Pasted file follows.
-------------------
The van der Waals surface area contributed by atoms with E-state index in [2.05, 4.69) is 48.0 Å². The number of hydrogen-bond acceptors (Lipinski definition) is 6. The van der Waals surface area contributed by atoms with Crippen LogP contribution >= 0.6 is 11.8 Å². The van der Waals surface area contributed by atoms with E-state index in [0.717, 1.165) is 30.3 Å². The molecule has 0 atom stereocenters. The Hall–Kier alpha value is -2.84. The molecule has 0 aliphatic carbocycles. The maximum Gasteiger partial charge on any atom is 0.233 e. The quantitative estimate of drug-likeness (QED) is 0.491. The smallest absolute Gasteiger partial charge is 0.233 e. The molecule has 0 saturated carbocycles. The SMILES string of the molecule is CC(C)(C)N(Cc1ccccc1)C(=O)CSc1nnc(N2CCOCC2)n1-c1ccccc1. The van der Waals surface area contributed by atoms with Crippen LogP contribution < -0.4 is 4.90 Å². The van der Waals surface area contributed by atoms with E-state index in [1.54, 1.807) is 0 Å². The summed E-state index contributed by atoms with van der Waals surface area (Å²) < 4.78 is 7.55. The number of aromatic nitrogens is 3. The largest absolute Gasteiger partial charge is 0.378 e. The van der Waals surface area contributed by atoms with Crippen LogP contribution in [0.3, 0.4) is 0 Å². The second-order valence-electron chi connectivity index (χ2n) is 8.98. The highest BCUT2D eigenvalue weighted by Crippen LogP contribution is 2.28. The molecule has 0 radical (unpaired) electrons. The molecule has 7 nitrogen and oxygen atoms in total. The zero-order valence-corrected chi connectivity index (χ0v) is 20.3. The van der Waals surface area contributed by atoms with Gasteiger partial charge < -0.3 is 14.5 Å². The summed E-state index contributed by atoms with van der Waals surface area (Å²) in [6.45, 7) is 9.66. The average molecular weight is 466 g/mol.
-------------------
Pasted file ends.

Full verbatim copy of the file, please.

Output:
The van der Waals surface area contributed by atoms with E-state index in [2.05, 4.69) is 48.0 Å². The number of hydrogen-bond acceptors (Lipinski definition) is 6. The van der Waals surface area contributed by atoms with Crippen LogP contribution >= 0.6 is 11.8 Å². The van der Waals surface area contributed by atoms with E-state index in [0.717, 1.165) is 30.3 Å². The molecule has 0 atom stereocenters. The Hall–Kier alpha value is -2.84. The molecule has 0 aliphatic carbocycles. The maximum Gasteiger partial charge on any atom is 0.233 e. The quantitative estimate of drug-likeness (QED) is 0.491. The smallest absolute Gasteiger partial charge is 0.233 e. The molecule has 0 saturated carbocycles. The SMILES string of the molecule is CC(C)(C)N(Cc1ccccc1)C(=O)CSc1nnc(N2CCOCC2)n1-c1ccccc1. The van der Waals surface area contributed by atoms with Crippen LogP contribution < -0.4 is 4.90 Å². The van der Waals surface area contributed by atoms with E-state index in [1.54, 1.807) is 0 Å². The summed E-state index contributed by atoms with van der Waals surface area (Å²) < 4.78 is 7.55. The number of aromatic nitrogens is 3. The largest absolute Gasteiger partial charge is 0.378 e. The van der Waals surface area contributed by atoms with Crippen LogP contribution in [0.3, 0.4) is 0 Å². The second-order valence-electron chi connectivity index (χ2n) is 8.98. The highest BCUT2D eigenvalue weighted by Crippen LogP contribution is 2.28. The molecule has 0 radical (unpaired) electrons. The molecule has 7 nitrogen and oxygen atoms in total. The zero-order valence-corrected chi connectivity index (χ0v) is 20.3. The van der Waals surface area contributed by atoms with Gasteiger partial charge < -0.3 is 14.5 Å². The summed E-state index contributed by atoms with van der Waals surface area (Å²) in [6.45, 7) is 9.66. The average molecular weight is 466 g/mol.